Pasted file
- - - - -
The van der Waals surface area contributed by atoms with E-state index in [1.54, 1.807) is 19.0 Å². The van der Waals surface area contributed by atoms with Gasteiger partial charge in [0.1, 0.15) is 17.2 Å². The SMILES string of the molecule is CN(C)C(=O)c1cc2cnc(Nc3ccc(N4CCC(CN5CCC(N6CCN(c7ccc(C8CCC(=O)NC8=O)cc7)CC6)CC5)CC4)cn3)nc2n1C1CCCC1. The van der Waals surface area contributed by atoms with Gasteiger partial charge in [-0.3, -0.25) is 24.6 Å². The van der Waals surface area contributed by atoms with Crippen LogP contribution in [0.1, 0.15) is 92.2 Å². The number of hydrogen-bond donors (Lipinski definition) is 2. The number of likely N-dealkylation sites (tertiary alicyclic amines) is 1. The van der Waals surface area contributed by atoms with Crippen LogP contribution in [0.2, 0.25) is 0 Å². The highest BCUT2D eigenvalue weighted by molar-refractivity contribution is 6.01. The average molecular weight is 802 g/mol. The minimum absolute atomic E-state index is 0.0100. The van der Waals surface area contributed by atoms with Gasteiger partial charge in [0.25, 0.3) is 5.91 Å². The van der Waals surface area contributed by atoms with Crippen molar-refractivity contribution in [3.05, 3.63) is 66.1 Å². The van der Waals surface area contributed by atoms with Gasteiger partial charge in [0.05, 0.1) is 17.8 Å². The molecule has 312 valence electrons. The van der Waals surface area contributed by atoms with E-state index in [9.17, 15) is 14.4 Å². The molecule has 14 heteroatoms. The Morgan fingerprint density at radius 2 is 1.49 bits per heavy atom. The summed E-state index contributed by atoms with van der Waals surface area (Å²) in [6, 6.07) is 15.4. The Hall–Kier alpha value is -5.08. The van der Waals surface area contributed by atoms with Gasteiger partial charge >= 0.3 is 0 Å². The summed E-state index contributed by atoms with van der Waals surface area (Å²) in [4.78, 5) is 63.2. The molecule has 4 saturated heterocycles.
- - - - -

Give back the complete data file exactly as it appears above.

The van der Waals surface area contributed by atoms with E-state index in [1.54, 1.807) is 19.0 Å². The van der Waals surface area contributed by atoms with Gasteiger partial charge in [0.1, 0.15) is 17.2 Å². The SMILES string of the molecule is CN(C)C(=O)c1cc2cnc(Nc3ccc(N4CCC(CN5CCC(N6CCN(c7ccc(C8CCC(=O)NC8=O)cc7)CC6)CC5)CC4)cn3)nc2n1C1CCCC1. The van der Waals surface area contributed by atoms with Gasteiger partial charge in [-0.3, -0.25) is 24.6 Å². The van der Waals surface area contributed by atoms with Crippen LogP contribution in [0.1, 0.15) is 92.2 Å². The number of hydrogen-bond donors (Lipinski definition) is 2. The number of likely N-dealkylation sites (tertiary alicyclic amines) is 1. The van der Waals surface area contributed by atoms with Crippen LogP contribution in [0.2, 0.25) is 0 Å². The highest BCUT2D eigenvalue weighted by molar-refractivity contribution is 6.01. The average molecular weight is 802 g/mol. The minimum absolute atomic E-state index is 0.0100. The van der Waals surface area contributed by atoms with Gasteiger partial charge in [0.25, 0.3) is 5.91 Å². The van der Waals surface area contributed by atoms with Crippen molar-refractivity contribution in [3.05, 3.63) is 66.1 Å². The van der Waals surface area contributed by atoms with Gasteiger partial charge in [0.05, 0.1) is 17.8 Å². The molecule has 312 valence electrons. The van der Waals surface area contributed by atoms with E-state index in [9.17, 15) is 14.4 Å². The molecule has 14 heteroatoms. The Morgan fingerprint density at radius 2 is 1.49 bits per heavy atom. The summed E-state index contributed by atoms with van der Waals surface area (Å²) in [6, 6.07) is 15.4. The Hall–Kier alpha value is -5.08. The van der Waals surface area contributed by atoms with Gasteiger partial charge >= 0.3 is 0 Å². The summed E-state index contributed by atoms with van der Waals surface area (Å²) in [4.78, 5) is 63.2. The molecule has 4 saturated heterocycles.